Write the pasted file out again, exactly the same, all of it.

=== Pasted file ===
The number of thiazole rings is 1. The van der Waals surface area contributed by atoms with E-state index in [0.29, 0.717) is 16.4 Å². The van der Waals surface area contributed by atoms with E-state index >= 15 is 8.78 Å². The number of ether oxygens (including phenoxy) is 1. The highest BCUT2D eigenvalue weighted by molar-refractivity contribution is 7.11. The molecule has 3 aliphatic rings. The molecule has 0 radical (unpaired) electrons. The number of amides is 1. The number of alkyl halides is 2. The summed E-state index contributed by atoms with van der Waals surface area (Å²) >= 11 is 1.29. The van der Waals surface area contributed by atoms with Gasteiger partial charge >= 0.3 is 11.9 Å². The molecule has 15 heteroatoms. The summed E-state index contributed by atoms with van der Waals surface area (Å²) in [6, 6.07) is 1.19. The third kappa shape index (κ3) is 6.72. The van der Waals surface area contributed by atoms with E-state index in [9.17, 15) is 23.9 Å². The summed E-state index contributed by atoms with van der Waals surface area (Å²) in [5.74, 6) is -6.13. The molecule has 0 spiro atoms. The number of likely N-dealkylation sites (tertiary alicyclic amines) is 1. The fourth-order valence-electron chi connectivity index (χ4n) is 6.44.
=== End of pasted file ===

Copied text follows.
The number of thiazole rings is 1. The van der Waals surface area contributed by atoms with E-state index in [0.29, 0.717) is 16.4 Å². The van der Waals surface area contributed by atoms with E-state index >= 15 is 8.78 Å². The number of ether oxygens (including phenoxy) is 1. The highest BCUT2D eigenvalue weighted by molar-refractivity contribution is 7.11. The molecule has 3 aliphatic rings. The molecule has 0 radical (unpaired) electrons. The number of amides is 1. The number of alkyl halides is 2. The summed E-state index contributed by atoms with van der Waals surface area (Å²) >= 11 is 1.29. The van der Waals surface area contributed by atoms with Gasteiger partial charge >= 0.3 is 11.9 Å². The molecule has 15 heteroatoms. The summed E-state index contributed by atoms with van der Waals surface area (Å²) in [6, 6.07) is 1.19. The third kappa shape index (κ3) is 6.72. The van der Waals surface area contributed by atoms with E-state index in [9.17, 15) is 23.9 Å². The summed E-state index contributed by atoms with van der Waals surface area (Å²) in [5.74, 6) is -6.13. The molecule has 0 spiro atoms. The number of likely N-dealkylation sites (tertiary alicyclic amines) is 1. The fourth-order valence-electron chi connectivity index (χ4n) is 6.44.